Kevin Barnes goes for a ride.
Kevin Barnes goes for a ride.
Chad Sengstock

Last Night: Of Montreal at the Glass House

Last night: Of Montreal at the Glass House in Pomona, Feb. 19, 2009.

Better than: Outback Steakhouse. Actually, probably not.

Download: Any of those songs in the media player at the band's website. "She's a Rejector" is a good start.

Of Montreal, they're so wacky! Right? This is the band whose singer made the pages of Playgirl for nude-ing it up at a concert, the band who gives their albums and songs psycho-long names like Coquelicot Asleep in the Poppies: A Variety of Whimsical Verse, the band who, when I saw them live a few months ago, performed with a gaggle of actor/dancer type people that changed costume dozens of time over the course of the night. If there's one word that gets at the theme of what Of Montreal does, it's "hedonism": The music not only delivers fun beats and catchy psych-rock preening, but also is about how humans indulge and deny themselves. Kevin Barnes kind of sums up his performing style "Wraith Pinned To The Mist (And Other Games)" (a song that was kidnapped and tortured to advertise for the above-mentioned steakhouse), by cooing, "let's have bizarre celebrations."

It's really, really too bad that both the "bizarre" and "celebration" part of Of Montreal's formula seemed phoned-in last night at the Glass House. The venue's got a relatively small stage, so it's no surprise that the band didn't trot out the half-dozen or so non-musical guests that they sometimes perform with. They did have two dudes show up and various points in assorted states of dress: as lions, as giraffes, as Catholic cardinals, as pink-leotarded rockers. But Barnes, the center of attention and the man who wrote and recorded most of the music on the band's last few albums, didn't seem to be having much fun at all. His act has always included a good does of pout -- the eye makeup and carny get-up he wears make his pout a compelling one -- but last night that seemed to be the only weapon in his arsenal. Even when a guy resembling a Power Rangers putty picked Barnes up and carried the elfin singer around the stage on his shoulders, Barnes seemed like he wanted to be somewhere else. Well, alright, that kind of makes sense... shoulder-riding probably isn't all that fun for a grown, married man.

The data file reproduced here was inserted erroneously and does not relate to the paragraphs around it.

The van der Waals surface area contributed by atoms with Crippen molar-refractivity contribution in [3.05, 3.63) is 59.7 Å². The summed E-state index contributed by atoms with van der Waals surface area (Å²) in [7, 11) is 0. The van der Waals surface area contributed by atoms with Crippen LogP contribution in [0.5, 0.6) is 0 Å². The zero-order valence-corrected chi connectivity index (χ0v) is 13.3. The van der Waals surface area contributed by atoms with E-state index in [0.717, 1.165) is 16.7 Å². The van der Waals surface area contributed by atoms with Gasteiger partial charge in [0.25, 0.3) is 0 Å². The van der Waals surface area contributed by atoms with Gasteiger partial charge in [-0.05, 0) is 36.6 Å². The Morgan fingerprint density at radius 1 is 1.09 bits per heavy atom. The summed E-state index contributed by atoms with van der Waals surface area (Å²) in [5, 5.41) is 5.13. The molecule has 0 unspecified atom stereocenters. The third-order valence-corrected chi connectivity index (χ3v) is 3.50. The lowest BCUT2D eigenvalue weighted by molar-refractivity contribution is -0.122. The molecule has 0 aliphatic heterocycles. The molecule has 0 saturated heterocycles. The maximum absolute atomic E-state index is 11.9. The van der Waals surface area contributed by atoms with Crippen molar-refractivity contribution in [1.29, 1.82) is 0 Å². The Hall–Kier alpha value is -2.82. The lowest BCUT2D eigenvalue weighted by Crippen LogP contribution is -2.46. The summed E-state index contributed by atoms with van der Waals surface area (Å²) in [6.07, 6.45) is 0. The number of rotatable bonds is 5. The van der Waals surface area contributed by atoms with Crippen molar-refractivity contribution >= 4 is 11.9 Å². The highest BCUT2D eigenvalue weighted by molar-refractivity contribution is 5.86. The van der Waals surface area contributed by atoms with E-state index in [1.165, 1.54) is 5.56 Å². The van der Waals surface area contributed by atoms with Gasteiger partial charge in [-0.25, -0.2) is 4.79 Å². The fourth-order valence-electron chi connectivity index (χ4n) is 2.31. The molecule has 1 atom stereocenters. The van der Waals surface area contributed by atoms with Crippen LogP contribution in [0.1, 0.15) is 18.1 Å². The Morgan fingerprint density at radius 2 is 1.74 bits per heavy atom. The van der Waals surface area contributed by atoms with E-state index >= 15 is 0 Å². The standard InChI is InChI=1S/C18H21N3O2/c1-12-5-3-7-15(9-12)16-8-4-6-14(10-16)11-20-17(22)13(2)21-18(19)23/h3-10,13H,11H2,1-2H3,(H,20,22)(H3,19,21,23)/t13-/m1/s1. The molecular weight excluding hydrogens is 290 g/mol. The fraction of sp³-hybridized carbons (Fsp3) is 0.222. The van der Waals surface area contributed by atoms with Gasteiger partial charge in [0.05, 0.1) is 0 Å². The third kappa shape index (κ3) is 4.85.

This all wouldn't be too much of an issue if the music made up for Barnes' malaise. But there just didn't seem to be much energy up on stage. Yes, the psychedelic animations on the screen behind the band and the prowling guys dressed as jungle creatures gave us something to look at, but even Of Montreal's bounciest songs seemed to carry a little lead. Of course, anyone semi-interested in the band couldn't help but bop around to tracks like "Gronlandic Edit," "Id Engager" and others from the group's stockpile of well-written, psych-pop-meets-disco confections.  And the best moment of the night came at the climax of the undulating, sinister "Beware Our Nubile Miscreants," when one of the performers rituallistically peeled off layers of masks while the band built to a noisy, tense din.

But most of the show blurred into a parade of well-mannered rocking with low-impact quirkiness. After the relatively short set, I thought I heard a hint of apology in Barnes' "thank you so much." Perhaps he knew that he'd allowed Of Montreal to be described with the word that really shouldn't apply to a band this unique: boring.

Critics Notebook...

Personal Bias: Barnes showed more skin -- and more stuff to psychoanalyze -- in Chicago.

Random Detail: Bra on the mic stand. Was it a prop, or was it thrown by an adoring fan?

By The Way: Alvin Band, based in Laguna Niguel, sounds a helluvalot like Of Montreal at times.

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